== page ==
Forget Character; What About the Issues?

Regarding the opinion-page article "Character Is the Core of Good Leadership," March 26: The author's praise for independent voters who disregard party lines in favor of the "best character" reminds me that I was given the same advice as a youngster. It's a rule that appeals to Americans' self-reliance and individualism. The trouble is, as we struggle to choose from a variety of meticulously designed "characters," we send hopelessly mixed signals on matters of social, military, and monetary policy.

Quoting Supreme Court Justice Potter Stewart's glib formula for identifying obscenity, the author claims we know good character when we see it. Such anti-intellectual advice appeals to people who don't want to burden themselves with the complexity of political issues. And what's worse, in practice, it doesn't work. Running through his list of "bad character" presidents, he acknowledges that such insight into their weaknesses came after the elections or even "years later" when the historical analysis and biographies were written.

Emphasizing "character" sounds noble, but the people who run for president are well camouflaged behind the thick fabric of advertisements, speech writers, handlers, and spin doctors. We can't know them much better than we know famous actors through their movie roles. Voting for the party doesn't flatter our exaggerated opinion of our insight, but it provides a more constructive way to support a set of articulated goals, principles, and policy positions that will affect our lives.

Ron Charles St. Louis

Instilling high values in children

I was intrigued by the front-page article "Push for a 'V-Chip' on Library Videos," Feb. 29. But will restricting children's access to libraries' R-rated titles solve the problem?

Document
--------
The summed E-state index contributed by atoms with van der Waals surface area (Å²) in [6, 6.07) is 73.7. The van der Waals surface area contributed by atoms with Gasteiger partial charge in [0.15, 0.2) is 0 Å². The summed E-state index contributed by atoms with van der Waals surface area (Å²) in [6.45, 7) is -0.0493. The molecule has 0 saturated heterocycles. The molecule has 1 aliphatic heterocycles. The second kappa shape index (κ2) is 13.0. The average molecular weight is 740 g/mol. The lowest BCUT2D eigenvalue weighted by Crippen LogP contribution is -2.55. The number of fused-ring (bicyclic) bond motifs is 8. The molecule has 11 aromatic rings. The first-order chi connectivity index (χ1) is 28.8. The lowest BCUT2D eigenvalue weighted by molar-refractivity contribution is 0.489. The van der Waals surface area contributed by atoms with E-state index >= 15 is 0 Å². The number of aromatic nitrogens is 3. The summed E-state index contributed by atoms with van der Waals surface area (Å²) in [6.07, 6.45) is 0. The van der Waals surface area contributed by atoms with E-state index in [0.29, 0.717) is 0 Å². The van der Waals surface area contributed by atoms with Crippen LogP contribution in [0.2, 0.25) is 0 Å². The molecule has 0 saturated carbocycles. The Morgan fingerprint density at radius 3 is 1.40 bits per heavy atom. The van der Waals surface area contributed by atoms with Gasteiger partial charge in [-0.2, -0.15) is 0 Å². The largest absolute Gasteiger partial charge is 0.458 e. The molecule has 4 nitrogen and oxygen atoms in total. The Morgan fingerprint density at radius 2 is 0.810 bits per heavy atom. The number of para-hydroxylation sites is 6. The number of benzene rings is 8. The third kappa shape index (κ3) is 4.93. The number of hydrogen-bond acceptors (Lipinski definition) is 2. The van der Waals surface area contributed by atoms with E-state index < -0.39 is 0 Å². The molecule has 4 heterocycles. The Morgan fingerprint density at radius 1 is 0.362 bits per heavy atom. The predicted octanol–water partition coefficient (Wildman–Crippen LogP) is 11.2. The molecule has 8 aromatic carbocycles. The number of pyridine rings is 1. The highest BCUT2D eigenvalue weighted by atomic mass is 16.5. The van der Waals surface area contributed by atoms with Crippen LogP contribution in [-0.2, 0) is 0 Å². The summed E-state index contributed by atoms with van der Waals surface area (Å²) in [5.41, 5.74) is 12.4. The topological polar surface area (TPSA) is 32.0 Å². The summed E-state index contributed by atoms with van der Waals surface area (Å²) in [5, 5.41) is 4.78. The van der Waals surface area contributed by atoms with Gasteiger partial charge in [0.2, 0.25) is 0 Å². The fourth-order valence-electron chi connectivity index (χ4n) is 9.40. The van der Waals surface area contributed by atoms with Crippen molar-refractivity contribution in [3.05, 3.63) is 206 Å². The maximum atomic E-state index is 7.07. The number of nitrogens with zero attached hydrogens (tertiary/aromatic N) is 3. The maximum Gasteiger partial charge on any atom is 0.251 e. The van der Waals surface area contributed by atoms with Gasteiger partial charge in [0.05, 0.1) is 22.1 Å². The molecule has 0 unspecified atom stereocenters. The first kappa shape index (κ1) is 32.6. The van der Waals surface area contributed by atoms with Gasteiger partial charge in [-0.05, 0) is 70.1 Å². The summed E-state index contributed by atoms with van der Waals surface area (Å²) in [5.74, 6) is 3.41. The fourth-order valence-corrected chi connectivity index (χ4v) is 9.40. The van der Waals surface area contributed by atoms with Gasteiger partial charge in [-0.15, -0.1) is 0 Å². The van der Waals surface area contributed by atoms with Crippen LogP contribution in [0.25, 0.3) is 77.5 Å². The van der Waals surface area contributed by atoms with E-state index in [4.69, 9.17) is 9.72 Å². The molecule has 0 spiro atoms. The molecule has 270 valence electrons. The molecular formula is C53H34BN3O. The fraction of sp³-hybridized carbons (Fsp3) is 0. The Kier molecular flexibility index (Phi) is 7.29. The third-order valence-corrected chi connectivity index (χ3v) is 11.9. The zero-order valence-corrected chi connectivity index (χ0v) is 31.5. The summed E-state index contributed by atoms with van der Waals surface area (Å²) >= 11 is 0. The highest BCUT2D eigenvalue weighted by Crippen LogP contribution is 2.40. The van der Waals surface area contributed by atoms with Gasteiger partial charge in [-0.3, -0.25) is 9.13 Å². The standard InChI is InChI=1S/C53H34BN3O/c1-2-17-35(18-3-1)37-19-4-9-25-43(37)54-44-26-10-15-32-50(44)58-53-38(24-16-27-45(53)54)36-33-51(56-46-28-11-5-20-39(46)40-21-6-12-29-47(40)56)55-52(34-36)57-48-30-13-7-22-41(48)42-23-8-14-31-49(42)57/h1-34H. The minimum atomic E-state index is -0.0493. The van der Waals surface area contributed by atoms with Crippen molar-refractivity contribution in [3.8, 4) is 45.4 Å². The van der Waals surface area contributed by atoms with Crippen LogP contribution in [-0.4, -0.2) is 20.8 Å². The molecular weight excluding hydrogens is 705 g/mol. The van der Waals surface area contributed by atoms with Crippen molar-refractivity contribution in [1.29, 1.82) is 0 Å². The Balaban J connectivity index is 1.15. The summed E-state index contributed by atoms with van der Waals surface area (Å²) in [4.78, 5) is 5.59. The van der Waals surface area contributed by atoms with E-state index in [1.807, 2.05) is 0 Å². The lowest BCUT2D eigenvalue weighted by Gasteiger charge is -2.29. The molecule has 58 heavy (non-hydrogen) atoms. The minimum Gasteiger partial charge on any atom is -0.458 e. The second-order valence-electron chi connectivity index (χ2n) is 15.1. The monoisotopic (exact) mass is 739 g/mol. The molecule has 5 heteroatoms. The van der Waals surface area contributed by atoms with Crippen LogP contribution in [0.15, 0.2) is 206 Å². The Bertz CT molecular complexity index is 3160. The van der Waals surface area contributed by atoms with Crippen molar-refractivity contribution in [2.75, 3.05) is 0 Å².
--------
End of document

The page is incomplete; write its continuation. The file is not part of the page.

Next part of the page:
It's a good idea that libraries put restrictions on videos that may not be appropriate for children, but I have my doubts that this will solve the dilemma that parents have when shielding their children from media filth. This issue goes beyond just library videos.

What about video stores, movie theaters, newspapers, magazines, and the Internet? Every one of those carries something that parents don't want their children viewing, listening to, or reading.

It isn't the library's responsibility to keep youth away from the "inappropriate subject matter" that they carry; nor is it the responsibility of the video store, the movie theater, or any other media-circulating organization. Granted, such organizations must place restrictions on some productions. However, it is the parents' responsibility to teach their children that such morally questionable material is not necessarily suitable. Fighting to have library video access restricted is a small battle compared with the war one must wage against the media.

If parents care enough about what their children come in contact with, then they'll take the time to instill in them some higher values rather than blame society for their shortcomings.

James D. Beers Rexburg, Idaho

Why race classification isn't needed

In the opinion-page article "For a 'Multiracial' Identity," March 11, the author points to the absurdity of racial classification imposed by bureaucratic means for bureaucratic purposes. San Francisco schools now define as "non-European" anyone with one non-white grandparent. This definition precisely parallels the Nazi definition of a Jewish "half-breed of the second degree."

But now the US has something to learn from post-Nazi Germany. The German Basic Law rightly prohibits the government from snooping into the individual citizen's racial ancestry. Our own federal and state bureaucracies should follow suit.

L.H. Gann Stanford, Calif.

Senior Fellow, Hoover Institution

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